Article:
From the 13-17 March 2023, Masifundise hosted its first inland fisheries youth activist school in Johannesburg. The school comprised of youth members from inland fishing communities in Vanderkloof, Gariep and Jozini.

During the week, participants explored the various small-scale fishing (SSF) issues that impact their communities such as lack of access to dams and traditional fishing grounds, criminalisation and harassment of inland small-scale fishers by local authorities and a need for localised markets and infrastructure to assist SSF and the broader community to be recognised in the sector.

“As a woman, some of the challenges we face in my community is gender-based violence as well as, the struggle for recognition for the work we do in the fishing sector. This makes it difficult for women in my community to secure their livelihoods and also to feed their children” said Silindile Menyuka youth participant from Msiyane village in Jozini.

The participants were also introduced to the concepts of food sovereignty and climate justice by the Climate Justice Charter Movement and learned the importance of organising and mobilizing their own communities and to advocate for the right to food and work as youth, and small-scale fishers.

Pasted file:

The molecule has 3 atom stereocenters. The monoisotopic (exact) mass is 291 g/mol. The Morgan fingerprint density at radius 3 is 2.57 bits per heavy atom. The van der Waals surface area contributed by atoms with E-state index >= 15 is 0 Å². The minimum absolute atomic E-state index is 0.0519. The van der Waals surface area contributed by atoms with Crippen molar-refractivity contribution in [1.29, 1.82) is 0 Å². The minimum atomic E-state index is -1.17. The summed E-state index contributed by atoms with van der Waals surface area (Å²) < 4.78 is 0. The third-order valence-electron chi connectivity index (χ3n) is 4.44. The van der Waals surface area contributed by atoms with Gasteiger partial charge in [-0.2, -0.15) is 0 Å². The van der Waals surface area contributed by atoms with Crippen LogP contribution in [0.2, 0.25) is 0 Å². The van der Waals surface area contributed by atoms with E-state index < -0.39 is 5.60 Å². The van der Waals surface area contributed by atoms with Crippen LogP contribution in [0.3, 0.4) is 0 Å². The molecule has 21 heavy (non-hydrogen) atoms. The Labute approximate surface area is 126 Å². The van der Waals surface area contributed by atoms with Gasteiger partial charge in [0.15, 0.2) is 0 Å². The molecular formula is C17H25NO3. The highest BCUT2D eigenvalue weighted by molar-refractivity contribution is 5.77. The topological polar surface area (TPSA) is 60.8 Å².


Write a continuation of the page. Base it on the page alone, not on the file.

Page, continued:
During a visit to Constitutional Hill, the group learned more about South Africa’s history and its journey to democracy. It also served as a reminder that the South African Constitution protects your human rights.

Inland fishing community leaders attended the school to assist the youth with understanding the context of inland fisheries for small-scale fishers in their respective communities. Anthony Magou, small-scale fisher from Venterstad said,

“We are not recognised as fishers in the community and that’s what we are fighting towards. The youth did so well at the school. I could see there is interest and participation from the youth to bring the struggle for recognition of inland small-scale fishers forward.”

The summer school, part of the “Ensuring the social-economic rights and decent work conditions for South African small-scale fishers” (SERP) project and was supported by the European Union.

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